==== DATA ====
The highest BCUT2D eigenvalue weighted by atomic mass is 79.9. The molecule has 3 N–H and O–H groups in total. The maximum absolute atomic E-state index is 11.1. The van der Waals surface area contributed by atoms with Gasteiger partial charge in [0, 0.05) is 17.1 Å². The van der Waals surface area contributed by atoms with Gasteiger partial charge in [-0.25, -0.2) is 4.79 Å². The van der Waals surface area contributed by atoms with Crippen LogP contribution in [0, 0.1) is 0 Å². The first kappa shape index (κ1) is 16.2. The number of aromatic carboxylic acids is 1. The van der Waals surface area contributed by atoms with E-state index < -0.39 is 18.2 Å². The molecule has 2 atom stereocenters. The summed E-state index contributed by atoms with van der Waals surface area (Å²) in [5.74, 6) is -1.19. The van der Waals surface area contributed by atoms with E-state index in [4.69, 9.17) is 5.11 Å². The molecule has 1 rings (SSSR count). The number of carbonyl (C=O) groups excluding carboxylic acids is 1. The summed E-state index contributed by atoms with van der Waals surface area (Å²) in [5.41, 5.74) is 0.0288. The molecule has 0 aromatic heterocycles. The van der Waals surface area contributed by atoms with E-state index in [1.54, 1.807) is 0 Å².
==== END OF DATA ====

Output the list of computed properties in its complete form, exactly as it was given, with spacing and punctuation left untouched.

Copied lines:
The highest BCUT2D eigenvalue weighted by atomic mass is 79.9. The molecule has 3 N–H and O–H groups in total. The maximum absolute atomic E-state index is 11.1. The van der Waals surface area contributed by atoms with Gasteiger partial charge in [0, 0.05) is 17.1 Å². The van der Waals surface area contributed by atoms with Gasteiger partial charge in [-0.25, -0.2) is 4.79 Å². The van der Waals surface area contributed by atoms with Crippen LogP contribution in [0, 0.1) is 0 Å². The first kappa shape index (κ1) is 16.2. The number of aromatic carboxylic acids is 1. The van der Waals surface area contributed by atoms with E-state index < -0.39 is 18.2 Å². The molecule has 2 atom stereocenters. The summed E-state index contributed by atoms with van der Waals surface area (Å²) in [5.74, 6) is -1.19. The van der Waals surface area contributed by atoms with E-state index in [4.69, 9.17) is 5.11 Å². The molecule has 1 rings (SSSR count). The number of carbonyl (C=O) groups excluding carboxylic acids is 1. The summed E-state index contributed by atoms with van der Waals surface area (Å²) in [5.41, 5.74) is 0.0288. The molecule has 0 aromatic heterocycles. The van der Waals surface area contributed by atoms with E-state index in [1.54, 1.807) is 0 Å².